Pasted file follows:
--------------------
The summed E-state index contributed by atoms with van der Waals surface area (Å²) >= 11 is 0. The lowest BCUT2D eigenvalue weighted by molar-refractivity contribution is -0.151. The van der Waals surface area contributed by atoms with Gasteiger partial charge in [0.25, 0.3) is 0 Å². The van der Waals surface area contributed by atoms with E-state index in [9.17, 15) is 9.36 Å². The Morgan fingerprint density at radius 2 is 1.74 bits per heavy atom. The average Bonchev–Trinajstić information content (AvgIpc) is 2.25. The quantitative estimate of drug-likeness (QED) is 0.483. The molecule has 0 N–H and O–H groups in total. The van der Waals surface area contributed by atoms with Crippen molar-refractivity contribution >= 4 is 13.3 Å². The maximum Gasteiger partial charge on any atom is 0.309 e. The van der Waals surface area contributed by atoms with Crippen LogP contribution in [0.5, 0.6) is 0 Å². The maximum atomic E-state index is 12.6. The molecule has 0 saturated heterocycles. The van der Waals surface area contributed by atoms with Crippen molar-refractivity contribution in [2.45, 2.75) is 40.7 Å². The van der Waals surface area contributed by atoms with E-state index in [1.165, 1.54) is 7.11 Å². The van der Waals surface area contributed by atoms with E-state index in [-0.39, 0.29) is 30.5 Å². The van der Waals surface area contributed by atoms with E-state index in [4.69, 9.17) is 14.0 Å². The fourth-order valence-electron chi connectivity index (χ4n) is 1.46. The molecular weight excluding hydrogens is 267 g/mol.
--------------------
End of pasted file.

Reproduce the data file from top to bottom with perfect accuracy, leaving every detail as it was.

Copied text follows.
The summed E-state index contributed by atoms with van der Waals surface area (Å²) >= 11 is 0. The lowest BCUT2D eigenvalue weighted by molar-refractivity contribution is -0.151. The van der Waals surface area contributed by atoms with Gasteiger partial charge in [0.25, 0.3) is 0 Å². The van der Waals surface area contributed by atoms with E-state index in [9.17, 15) is 9.36 Å². The Morgan fingerprint density at radius 2 is 1.74 bits per heavy atom. The average Bonchev–Trinajstić information content (AvgIpc) is 2.25. The quantitative estimate of drug-likeness (QED) is 0.483. The molecule has 0 N–H and O–H groups in total. The van der Waals surface area contributed by atoms with Crippen molar-refractivity contribution >= 4 is 13.3 Å². The maximum Gasteiger partial charge on any atom is 0.309 e. The van der Waals surface area contributed by atoms with Crippen LogP contribution in [0.5, 0.6) is 0 Å². The maximum atomic E-state index is 12.6. The molecule has 0 saturated heterocycles. The van der Waals surface area contributed by atoms with Crippen molar-refractivity contribution in [2.45, 2.75) is 40.7 Å². The van der Waals surface area contributed by atoms with E-state index in [1.165, 1.54) is 7.11 Å². The van der Waals surface area contributed by atoms with E-state index in [-0.39, 0.29) is 30.5 Å². The van der Waals surface area contributed by atoms with E-state index in [4.69, 9.17) is 14.0 Å². The fourth-order valence-electron chi connectivity index (χ4n) is 1.46. The molecular weight excluding hydrogens is 267 g/mol.